top of page

Cheraman Juma Mosque

247259-200.png
December 31, 628
gold-medal-vector-816269_edited.png
Mirza Firuz Shah
subject-icon-1_edited.png
Religion and Festival
Untitled-2.png
Prophet Muhammad P.B.U.H or Caliphate

Cheraman Juma Mosque

IMG101823

DESCRIPTION

The Cheramaan Juma Mosque is a mosque in Methala, Kodungallur Taluk, Thrissur District in the Indian state of Kerala. A legend claims that it was built in 629 CE, which makes it the oldest mosque in the Indian subcontinent which is still in use. It was built by Malik Deenar, Persian tābiʿūn of the Islamic prophet Muhammad, on the orders of the successor of Cheraman Perumal, the Chera King of modern-day Kerala. The mosque was constructed in Kerala style with hanging lamps, making the historicity of its date claims more convincing. The mosque was completely destroyed by the Portuguese in 1504 when Lopo Soares de Albergaria attacked the port of Kodungallur. The old building was built some time after the 1504 de Algabaria attack (i.e., from mid-16th to the early 17th century). Modern corridors and halls were built in 1984. The 1984 extensions, which surround the old building, conceal almost all of the exterior features of the old building. History According to some legends, Cheraman Perumal ("Cheraman Perumal" being the title held by Chera kings) witnessed the splitting of the moon, a supernatural event mentioned in the Quran as a miracle performed by Muhammad when asked for one by Meccan unbelievers. The bewildered King confirmed with his astrologers that the incident had taken place, but didn't know what to make of it. Arab merchants who had arrived at a Malabar port, a bustling global marketplace, sought audience with the King to have his permission to visit Ceylon. In conversation with them, the King learnt about Muhammad, made his son the regent of his kingdom and travelled back with the Arab merchants to meet the man himself.[citation needed] The story goes that Cheraman Perumal arrived in Arabia with a gift of ginger pickles for Muhammad and his companions and converted to Islam "at the feet of Prophet Muhammad". The oral traditions of the legend differ greatly, another story goes that Cheraman Perumal was visiting the King of Maldives and they discussed the splitting of the moon, both men deciding to visit Mecca to find out the truth. According to S. N. Sadasivan, a social historian, it wasn't the Cheraman Perumal of Malabar in the tale at all, but instead the King of Maldives, whose capital city "Malé" was confused for "Malabar". In his book A Social History of India, Sadasivan argues that it was the king of Maldives, Kalimanja, who converted to Islam. Mali, which was known to seafarers then, might have been misunderstood as Malabar (Kerala) and this might have given rise to the tale of Tajuddeen in the Cochin Gazetteer, which need not be expected to concoct such a tale which in no way enhances the prestige of the Brahmins or Hindu population. The history of the mosque has given it many architectural quirks including that since it was a repurpose Buddhist shrine, until its reconstruction in 1000 CE the mosque faced East instead of towards the Kaaba. Even today the mosque still includes some remnants of the shrine, including a traditional pond and a lamp that is said to have been burning for a thousand years, with oil that is brought for it by visitors and pilgrims of all religions. Location Masjid is located in the Paravur–Kodungalloor Road, NH-66 at Kodungalloor taluk, Thrissur District in Kerala.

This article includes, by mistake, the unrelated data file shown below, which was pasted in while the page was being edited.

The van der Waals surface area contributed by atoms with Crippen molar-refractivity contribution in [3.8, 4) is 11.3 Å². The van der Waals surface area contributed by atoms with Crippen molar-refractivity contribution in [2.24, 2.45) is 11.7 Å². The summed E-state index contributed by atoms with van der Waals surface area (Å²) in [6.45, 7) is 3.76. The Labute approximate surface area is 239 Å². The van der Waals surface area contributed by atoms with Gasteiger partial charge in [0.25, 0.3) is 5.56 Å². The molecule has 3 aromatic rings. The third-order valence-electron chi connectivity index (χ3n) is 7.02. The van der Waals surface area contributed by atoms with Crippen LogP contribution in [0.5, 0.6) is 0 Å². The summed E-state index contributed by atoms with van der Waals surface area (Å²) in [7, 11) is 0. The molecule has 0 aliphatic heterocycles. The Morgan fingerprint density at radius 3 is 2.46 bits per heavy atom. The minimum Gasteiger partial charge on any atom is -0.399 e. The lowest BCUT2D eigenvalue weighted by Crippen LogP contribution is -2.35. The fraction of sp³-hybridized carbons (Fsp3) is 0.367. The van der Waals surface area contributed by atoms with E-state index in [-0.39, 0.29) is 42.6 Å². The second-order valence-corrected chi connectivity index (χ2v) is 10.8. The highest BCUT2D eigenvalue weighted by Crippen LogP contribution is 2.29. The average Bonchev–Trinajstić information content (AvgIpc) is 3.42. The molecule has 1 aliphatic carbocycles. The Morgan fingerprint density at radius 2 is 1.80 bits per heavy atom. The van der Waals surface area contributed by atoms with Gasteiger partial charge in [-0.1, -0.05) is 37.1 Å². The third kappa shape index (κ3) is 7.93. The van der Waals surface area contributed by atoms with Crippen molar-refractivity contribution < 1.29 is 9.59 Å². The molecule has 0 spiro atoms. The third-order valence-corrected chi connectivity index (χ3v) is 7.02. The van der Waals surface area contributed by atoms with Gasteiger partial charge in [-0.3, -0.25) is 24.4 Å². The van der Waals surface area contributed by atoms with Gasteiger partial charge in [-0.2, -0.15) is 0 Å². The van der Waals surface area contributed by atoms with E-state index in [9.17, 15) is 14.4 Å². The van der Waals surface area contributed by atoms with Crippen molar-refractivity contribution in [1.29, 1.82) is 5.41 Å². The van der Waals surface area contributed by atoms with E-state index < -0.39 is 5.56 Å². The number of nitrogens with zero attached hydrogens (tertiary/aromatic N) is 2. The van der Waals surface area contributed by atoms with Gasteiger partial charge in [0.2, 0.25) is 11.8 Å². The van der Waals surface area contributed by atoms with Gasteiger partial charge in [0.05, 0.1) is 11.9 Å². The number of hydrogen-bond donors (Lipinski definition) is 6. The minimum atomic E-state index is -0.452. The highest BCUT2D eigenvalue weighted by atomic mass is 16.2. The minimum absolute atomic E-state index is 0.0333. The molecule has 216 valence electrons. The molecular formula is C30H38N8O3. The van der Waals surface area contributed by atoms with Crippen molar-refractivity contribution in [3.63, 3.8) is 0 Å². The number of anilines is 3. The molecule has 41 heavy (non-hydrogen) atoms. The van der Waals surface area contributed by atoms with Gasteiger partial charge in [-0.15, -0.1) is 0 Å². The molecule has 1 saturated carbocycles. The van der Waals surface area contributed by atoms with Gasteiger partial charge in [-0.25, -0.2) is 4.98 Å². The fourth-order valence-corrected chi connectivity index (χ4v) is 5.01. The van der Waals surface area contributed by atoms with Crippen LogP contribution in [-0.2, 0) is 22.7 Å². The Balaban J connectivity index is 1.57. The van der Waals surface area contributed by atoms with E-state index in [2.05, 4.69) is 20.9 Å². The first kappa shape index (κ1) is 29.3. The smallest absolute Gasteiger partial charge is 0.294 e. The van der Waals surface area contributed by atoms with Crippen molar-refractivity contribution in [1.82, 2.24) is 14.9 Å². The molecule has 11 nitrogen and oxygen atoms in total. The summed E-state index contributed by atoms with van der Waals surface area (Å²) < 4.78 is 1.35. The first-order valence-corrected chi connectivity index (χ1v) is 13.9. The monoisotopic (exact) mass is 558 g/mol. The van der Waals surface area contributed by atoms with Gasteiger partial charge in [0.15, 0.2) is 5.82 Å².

Mughal-Library

Rate This BookDon’t love itNot greatGoodGreatLove itRate This Book

Your content has been submitted

Post Comment
Ratings & Review
Click To Close Comment Box
Click To Post Your Comment
Show Reviews

Ismail Mazari

average rating is null out of 5

Very good information.

MUGHAL IMAGES

The Mughal Images immediately took a much greater interest in realistic portraiture than was typical of Persian miniatures. Animals and plants were the main subject of many miniatures for albums and were more realistically depicted. To upload your images click here.

The
Mughal Library brings readers of our history and related subjects on one platform. our goal is to share knowledge between researchers and students in a friendly environment.


 

bottom of page